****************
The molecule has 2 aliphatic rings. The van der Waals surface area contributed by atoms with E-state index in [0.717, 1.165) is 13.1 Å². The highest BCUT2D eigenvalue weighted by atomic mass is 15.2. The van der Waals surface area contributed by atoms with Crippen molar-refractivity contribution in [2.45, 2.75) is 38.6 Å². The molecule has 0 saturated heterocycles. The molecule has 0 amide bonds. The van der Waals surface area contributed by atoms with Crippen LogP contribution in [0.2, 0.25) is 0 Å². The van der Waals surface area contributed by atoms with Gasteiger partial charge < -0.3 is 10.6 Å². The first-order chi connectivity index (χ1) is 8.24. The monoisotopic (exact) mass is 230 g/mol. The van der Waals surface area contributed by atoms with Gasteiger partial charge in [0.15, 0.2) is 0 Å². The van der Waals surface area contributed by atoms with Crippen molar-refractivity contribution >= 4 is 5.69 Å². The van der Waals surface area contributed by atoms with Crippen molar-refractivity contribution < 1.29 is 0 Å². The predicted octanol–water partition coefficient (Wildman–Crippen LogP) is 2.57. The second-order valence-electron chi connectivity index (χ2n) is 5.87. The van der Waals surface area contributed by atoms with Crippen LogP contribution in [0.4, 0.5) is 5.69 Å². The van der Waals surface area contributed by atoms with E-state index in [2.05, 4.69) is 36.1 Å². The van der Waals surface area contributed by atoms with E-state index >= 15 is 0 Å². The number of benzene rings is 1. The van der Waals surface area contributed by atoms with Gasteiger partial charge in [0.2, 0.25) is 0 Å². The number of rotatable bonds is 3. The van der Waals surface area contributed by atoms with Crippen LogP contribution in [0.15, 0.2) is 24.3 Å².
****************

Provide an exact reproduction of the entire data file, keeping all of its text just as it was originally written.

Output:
The molecule has 2 aliphatic rings. The van der Waals surface area contributed by atoms with E-state index in [0.717, 1.165) is 13.1 Å². The highest BCUT2D eigenvalue weighted by atomic mass is 15.2. The van der Waals surface area contributed by atoms with Crippen molar-refractivity contribution in [2.45, 2.75) is 38.6 Å². The molecule has 0 saturated heterocycles. The molecule has 0 amide bonds. The van der Waals surface area contributed by atoms with Crippen LogP contribution in [0.2, 0.25) is 0 Å². The van der Waals surface area contributed by atoms with Gasteiger partial charge < -0.3 is 10.6 Å². The first-order chi connectivity index (χ1) is 8.24. The monoisotopic (exact) mass is 230 g/mol. The van der Waals surface area contributed by atoms with Gasteiger partial charge in [0.15, 0.2) is 0 Å². The van der Waals surface area contributed by atoms with Crippen molar-refractivity contribution >= 4 is 5.69 Å². The van der Waals surface area contributed by atoms with Crippen molar-refractivity contribution < 1.29 is 0 Å². The predicted octanol–water partition coefficient (Wildman–Crippen LogP) is 2.57. The second-order valence-electron chi connectivity index (χ2n) is 5.87. The van der Waals surface area contributed by atoms with Crippen LogP contribution in [0.4, 0.5) is 5.69 Å². The van der Waals surface area contributed by atoms with E-state index in [2.05, 4.69) is 36.1 Å². The van der Waals surface area contributed by atoms with E-state index >= 15 is 0 Å². The number of benzene rings is 1. The van der Waals surface area contributed by atoms with Gasteiger partial charge in [0.2, 0.25) is 0 Å². The number of rotatable bonds is 3. The van der Waals surface area contributed by atoms with Crippen LogP contribution in [0.15, 0.2) is 24.3 Å².